Kente weaving in Ghana

Northern Region

Posted in Ghana Regions

Northern FestivalThe region is the largest in area of all the other regions of Ghana . Travelling through the region gives the unique pleasure of discovering distinct changes in landscapes and architecture which is different from those in the south. The traditional mud-walled buildings which are similar to those found in Mali and Burkina Faso provide interesting side trips.

 The festivals of the Northern Region are full of pageantry and showmanship. Festive drumming and dancing make these spectacles events not to be missed.

ECONOMIC ACTIVITIES:

Agriculture forms the main occupation of the majority of the people in the region. Among the crops grown are maize, rice, sorghum, yams, tomatoes and tree crops such as cotton and kapok.

TOURIST ATTRACTION SITES IN THE REGION:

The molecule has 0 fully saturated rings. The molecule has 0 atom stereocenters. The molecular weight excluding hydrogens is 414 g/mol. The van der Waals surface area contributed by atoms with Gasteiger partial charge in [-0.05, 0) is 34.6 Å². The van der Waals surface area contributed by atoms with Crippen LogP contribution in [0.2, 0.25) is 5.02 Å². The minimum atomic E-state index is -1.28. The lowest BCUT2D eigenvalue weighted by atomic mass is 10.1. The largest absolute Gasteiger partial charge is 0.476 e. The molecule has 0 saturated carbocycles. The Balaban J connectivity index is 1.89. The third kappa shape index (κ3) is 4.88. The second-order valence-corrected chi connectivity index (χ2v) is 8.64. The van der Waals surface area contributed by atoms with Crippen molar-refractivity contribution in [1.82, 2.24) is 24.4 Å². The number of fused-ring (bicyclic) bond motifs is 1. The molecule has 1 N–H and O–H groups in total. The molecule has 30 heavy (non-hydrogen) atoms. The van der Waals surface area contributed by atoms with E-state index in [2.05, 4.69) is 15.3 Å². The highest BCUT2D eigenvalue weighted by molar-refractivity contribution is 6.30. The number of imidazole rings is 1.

Part of the ancient Slave Route passed close to Nalerigu, where a defensive wall built to protect the village from raiders. At Salaga, the site of a famous Trans-Saharan slave market, further vestiges of this infamous trade remain. Relics of the colonial era are also encountered at Yendi, with its 19th century German cemetery. This is also the site of the grave of Babatu, one of the most famous slave raiders.

Mole National Park
4840km² of savannah and rocky outcrops that are home to 93 species of mammal, including herds of elephant, buck and small plains game and a wide range of birdlife (approximately 300 species).

Larabanga Mosque
A 13th century Mosque, believed to be first built by Moorish traders.

Larabanga Mystery Stone
Nearby is a mystery boulder that is the subject of a splendid local legend.

Daboya
89km west of Tamalel Daboya is a 16th century town from the Gonja kingdom, and a famous source of handmade textiles.

Nalerigu Defence Wall
Said to be built in the 16th century to protect Nalerigu from raiders is a recognised part of the Slave Route

The Slave Route is recognised in Salaga, where the Trans-Saharan caravans paused in Salaga market. Leg pegs can still be seen in the market place.

Yendi was part of a 19th century German settlement. Many of the Germans who died in battle with the Dagomba people are buried in the cemetery.